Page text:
Why Australia can lead the world in making products and services better

| November 6, 2012

User focused design has helped with the success of products like the iPhone.  Tom Voirol explains how, by implementing this approach, Australian organisations and users can reap the significant benefits.

You may not have heard the term, but user experience design (or UX) is getting increased traction in developing services and products that are more useful, usable and even desirable. It is the practice of putting the users and their needs, wants and preferences at the centre of the design process.

This sounds like an obvious thing to do, and you’d be forgiven for thinking that this is how most products and services are developed today. Unfortunately, as evidenced by convoluted telephone menus, labyrinthine banking procedures and mysterious control panels on microwave ovens, this is not always the case.

The success of products like the iPhone haven, however, started grabbing the attention of businesses and governments. These products demonstrate the return on efforts invested into the user experience. If done right, it can lead to commercial success through increased customer loyalty and by building a moat between your products and the competition.

When the iPhone first launched, it lacked many features shared by its competition. There was no copy/paste functionality, no keyboard and no ability for owners to install programs of their choosing. Nevertheless, it took the world by storm because people did not mind the device doing fewer things, as long as it did its core functionality intuitively and efficiently. And that it certainly did. When was the last time you ever saw someone reading the manual of an iPhone before managing to get it working?

But its not just the success stories that make organisations sit up and listen. Customers are less tolerant of poor customer service and product experiences and, thanks to social media, we all now have the power to share our disappointment (or, sometimes, anger) to a potentially very large global audience. This puts poor design very visibly into the public space.

How does user experience design work? At its core, it encompasses three steps:

1.       Understand users
2.       Design for users
3.       Test with users

To truly understand your users, you have to undertake in-depth research. This doesn’t just mean asking them what they would like from your new website, mortgage plan or complaints procedure; it means truly understanding their actions, attitudes, desires, needs and wants.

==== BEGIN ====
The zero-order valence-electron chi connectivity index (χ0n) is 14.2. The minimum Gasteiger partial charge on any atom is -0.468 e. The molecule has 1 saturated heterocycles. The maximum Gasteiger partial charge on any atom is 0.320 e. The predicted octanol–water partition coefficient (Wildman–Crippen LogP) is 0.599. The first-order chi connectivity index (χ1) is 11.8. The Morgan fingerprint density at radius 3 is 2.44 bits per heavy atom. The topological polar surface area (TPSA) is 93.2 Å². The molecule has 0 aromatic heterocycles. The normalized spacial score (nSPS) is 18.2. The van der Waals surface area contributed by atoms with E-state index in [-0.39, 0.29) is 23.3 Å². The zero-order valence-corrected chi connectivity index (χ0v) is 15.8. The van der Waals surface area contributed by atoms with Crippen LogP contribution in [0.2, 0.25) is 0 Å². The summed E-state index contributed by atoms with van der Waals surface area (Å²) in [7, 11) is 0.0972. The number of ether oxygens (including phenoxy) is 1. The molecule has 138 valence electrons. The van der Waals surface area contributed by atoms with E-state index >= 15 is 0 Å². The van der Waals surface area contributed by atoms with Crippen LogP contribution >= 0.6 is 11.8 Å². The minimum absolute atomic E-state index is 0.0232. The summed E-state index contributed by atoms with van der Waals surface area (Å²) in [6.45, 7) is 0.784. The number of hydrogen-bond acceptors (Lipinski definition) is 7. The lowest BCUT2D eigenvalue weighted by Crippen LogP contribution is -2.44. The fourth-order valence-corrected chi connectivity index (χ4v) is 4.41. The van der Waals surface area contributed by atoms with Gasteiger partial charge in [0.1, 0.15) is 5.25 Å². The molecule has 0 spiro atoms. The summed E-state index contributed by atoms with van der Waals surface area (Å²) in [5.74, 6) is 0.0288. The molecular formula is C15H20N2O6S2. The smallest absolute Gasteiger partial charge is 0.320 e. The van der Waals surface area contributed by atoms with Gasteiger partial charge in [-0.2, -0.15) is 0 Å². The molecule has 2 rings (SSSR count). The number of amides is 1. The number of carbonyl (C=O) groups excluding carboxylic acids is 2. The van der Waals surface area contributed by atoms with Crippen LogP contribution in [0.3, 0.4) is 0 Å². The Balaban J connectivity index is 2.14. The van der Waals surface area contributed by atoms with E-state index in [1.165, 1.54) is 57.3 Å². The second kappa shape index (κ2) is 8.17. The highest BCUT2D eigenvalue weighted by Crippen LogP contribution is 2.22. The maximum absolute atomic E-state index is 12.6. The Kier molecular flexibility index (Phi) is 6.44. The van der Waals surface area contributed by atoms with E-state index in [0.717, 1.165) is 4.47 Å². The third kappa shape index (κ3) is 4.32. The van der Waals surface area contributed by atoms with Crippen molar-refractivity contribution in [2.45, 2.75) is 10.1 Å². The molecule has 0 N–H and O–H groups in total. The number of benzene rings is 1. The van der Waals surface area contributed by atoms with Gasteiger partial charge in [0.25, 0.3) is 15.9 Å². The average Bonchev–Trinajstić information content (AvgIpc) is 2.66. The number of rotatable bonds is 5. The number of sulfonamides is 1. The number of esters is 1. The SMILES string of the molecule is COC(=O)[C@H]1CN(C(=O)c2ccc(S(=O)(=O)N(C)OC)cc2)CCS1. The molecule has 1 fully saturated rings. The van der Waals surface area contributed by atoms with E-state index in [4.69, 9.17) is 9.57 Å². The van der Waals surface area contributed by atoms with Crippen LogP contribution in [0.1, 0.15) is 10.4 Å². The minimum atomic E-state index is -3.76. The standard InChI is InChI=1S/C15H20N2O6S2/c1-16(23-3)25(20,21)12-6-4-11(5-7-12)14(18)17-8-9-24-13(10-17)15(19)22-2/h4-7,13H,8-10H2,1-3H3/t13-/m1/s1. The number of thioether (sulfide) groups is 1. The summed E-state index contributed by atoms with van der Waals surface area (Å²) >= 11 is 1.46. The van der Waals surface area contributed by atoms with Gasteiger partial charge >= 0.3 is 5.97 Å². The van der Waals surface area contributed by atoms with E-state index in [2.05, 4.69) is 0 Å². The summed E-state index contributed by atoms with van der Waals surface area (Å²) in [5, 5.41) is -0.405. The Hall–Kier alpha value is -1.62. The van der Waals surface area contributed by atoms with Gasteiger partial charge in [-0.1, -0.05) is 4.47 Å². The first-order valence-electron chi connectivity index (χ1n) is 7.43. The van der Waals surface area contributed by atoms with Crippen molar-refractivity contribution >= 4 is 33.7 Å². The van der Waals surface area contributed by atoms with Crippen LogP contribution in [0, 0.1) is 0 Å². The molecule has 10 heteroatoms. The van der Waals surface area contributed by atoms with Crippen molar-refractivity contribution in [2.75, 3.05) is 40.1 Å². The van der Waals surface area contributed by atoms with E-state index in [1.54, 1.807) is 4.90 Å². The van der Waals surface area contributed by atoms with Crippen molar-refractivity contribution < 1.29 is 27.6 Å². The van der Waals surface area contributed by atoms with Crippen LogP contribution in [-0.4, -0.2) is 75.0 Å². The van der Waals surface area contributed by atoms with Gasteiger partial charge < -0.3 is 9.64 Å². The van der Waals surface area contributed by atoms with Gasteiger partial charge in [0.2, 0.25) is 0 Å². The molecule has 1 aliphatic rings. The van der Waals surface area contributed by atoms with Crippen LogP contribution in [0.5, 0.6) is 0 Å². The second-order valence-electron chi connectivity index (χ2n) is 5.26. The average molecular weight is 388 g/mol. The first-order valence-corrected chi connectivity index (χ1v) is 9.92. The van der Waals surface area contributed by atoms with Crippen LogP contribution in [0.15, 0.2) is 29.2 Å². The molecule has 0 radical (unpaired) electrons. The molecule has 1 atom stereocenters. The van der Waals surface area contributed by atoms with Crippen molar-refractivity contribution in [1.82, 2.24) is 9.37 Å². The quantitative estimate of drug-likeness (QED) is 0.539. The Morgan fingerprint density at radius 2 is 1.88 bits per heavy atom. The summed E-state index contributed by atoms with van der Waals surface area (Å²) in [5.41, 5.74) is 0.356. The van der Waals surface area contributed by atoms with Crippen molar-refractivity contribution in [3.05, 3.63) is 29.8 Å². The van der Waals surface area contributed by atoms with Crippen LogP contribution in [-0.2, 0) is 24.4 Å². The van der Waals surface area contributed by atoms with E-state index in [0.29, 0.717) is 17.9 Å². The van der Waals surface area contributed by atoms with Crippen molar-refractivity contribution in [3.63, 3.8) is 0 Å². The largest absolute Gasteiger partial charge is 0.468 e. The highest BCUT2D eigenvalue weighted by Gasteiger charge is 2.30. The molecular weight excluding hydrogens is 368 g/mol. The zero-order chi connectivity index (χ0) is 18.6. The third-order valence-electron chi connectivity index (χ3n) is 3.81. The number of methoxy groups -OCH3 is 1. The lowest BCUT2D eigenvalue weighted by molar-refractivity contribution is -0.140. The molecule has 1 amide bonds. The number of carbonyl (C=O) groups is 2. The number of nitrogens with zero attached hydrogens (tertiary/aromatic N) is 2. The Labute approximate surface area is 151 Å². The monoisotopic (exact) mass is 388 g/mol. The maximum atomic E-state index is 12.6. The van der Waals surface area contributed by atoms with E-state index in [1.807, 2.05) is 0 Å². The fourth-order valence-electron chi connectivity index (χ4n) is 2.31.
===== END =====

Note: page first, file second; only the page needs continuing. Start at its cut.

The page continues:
Designing for them will obviously look very different whether you are working on a new lawnmower, online bank, or sign-up process, but what they all have in common is that very early on you will want to create rough prototypes which you can test.

Testing is at the core of UX design. Even the best designers test extensively, preferably with real users. Insights gained here feed back into the design, deepening the understanding of the users’ psyche and closing the loop.

Three things above all make user-centred design succeed:

1.       asking people rather than assuming things
2.       curiosity and empathy, and
3.       challenging the orthodoxy

From the perspective of an immigrant, having arrived on these shores almost a decade ago, I see all of these as prime Australian traits. My experience of other cultures is that they often make assumptions based on learned behaviours or what they heard from others.

Australians, on the other hand, display more of a willingness to hear a person’s story from their point of view. They – or we, as I now consider myself – are good listeners and we delight in exploring the minutiae of other people’s experiences. We also don’t just accept that things should be done in a particular way because they have always been done like that.

This has no doubt contributed to this country having produced a very strong community of user experience designers. The annual UX Australia conference attracts an international crowd and can compete with the best events on the planet. Many Australian practitioners produce world-class work and are in high demand overseas.

Our country has the goods to lead the world in creating better products and services. If more government agencies and companies recognise the benefits of user-centred design, Australian organisations and users can reap significant benefits.

Tom Voirol is an online strategist and head of user engagement at global digital consultancy, Reading Room. He works at the intersection of user experience, social media and mobile and helps clients in government and corporations improve their customer engagement. He also holds an MBA from MGSM and lectures social media strategy at the Australian Direct Marketing Association.